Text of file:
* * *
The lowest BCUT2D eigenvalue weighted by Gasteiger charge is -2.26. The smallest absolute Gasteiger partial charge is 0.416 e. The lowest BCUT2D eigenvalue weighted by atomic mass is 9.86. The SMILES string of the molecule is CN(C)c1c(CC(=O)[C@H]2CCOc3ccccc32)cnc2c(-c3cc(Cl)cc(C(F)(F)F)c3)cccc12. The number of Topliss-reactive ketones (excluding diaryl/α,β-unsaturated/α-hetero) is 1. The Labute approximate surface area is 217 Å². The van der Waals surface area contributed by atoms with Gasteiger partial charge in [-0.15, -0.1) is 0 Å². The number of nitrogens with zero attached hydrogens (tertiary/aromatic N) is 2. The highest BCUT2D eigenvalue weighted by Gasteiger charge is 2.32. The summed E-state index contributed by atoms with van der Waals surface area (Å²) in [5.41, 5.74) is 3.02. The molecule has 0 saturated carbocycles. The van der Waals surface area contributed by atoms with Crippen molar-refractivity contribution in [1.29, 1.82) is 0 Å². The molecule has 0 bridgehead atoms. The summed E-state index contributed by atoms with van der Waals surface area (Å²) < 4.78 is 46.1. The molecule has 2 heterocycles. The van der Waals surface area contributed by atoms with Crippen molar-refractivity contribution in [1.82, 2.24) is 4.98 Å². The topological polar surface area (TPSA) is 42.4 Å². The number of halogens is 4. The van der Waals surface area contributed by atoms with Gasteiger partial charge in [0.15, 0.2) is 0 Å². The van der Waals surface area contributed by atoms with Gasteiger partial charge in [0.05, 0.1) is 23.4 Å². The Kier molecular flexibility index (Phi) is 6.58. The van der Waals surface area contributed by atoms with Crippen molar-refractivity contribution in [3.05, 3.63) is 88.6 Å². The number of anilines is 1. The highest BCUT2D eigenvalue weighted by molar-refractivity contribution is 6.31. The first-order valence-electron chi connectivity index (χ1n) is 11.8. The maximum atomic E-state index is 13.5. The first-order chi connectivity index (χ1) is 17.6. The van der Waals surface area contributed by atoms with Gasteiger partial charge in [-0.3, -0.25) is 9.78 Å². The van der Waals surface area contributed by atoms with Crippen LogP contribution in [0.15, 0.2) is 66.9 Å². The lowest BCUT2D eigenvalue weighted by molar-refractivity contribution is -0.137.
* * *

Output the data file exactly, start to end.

The lowest BCUT2D eigenvalue weighted by Gasteiger charge is -2.26. The smallest absolute Gasteiger partial charge is 0.416 e. The lowest BCUT2D eigenvalue weighted by atomic mass is 9.86. The SMILES string of the molecule is CN(C)c1c(CC(=O)[C@H]2CCOc3ccccc32)cnc2c(-c3cc(Cl)cc(C(F)(F)F)c3)cccc12. The number of Topliss-reactive ketones (excluding diaryl/α,β-unsaturated/α-hetero) is 1. The Labute approximate surface area is 217 Å². The van der Waals surface area contributed by atoms with Gasteiger partial charge in [-0.15, -0.1) is 0 Å². The number of nitrogens with zero attached hydrogens (tertiary/aromatic N) is 2. The highest BCUT2D eigenvalue weighted by Gasteiger charge is 2.32. The summed E-state index contributed by atoms with van der Waals surface area (Å²) in [5.41, 5.74) is 3.02. The molecule has 0 saturated carbocycles. The van der Waals surface area contributed by atoms with Crippen molar-refractivity contribution in [1.29, 1.82) is 0 Å². The molecule has 0 bridgehead atoms. The summed E-state index contributed by atoms with van der Waals surface area (Å²) < 4.78 is 46.1. The molecule has 2 heterocycles. The van der Waals surface area contributed by atoms with Crippen molar-refractivity contribution in [1.82, 2.24) is 4.98 Å². The topological polar surface area (TPSA) is 42.4 Å². The number of halogens is 4. The van der Waals surface area contributed by atoms with Gasteiger partial charge in [0.15, 0.2) is 0 Å². The van der Waals surface area contributed by atoms with Gasteiger partial charge in [0.05, 0.1) is 23.4 Å². The Kier molecular flexibility index (Phi) is 6.58. The van der Waals surface area contributed by atoms with Crippen molar-refractivity contribution in [3.05, 3.63) is 88.6 Å². The number of anilines is 1. The highest BCUT2D eigenvalue weighted by molar-refractivity contribution is 6.31. The first-order valence-electron chi connectivity index (χ1n) is 11.8. The maximum atomic E-state index is 13.5. The first-order chi connectivity index (χ1) is 17.6. The van der Waals surface area contributed by atoms with Gasteiger partial charge in [-0.3, -0.25) is 9.78 Å². The van der Waals surface area contributed by atoms with Crippen LogP contribution in [0.15, 0.2) is 66.9 Å². The lowest BCUT2D eigenvalue weighted by molar-refractivity contribution is -0.137.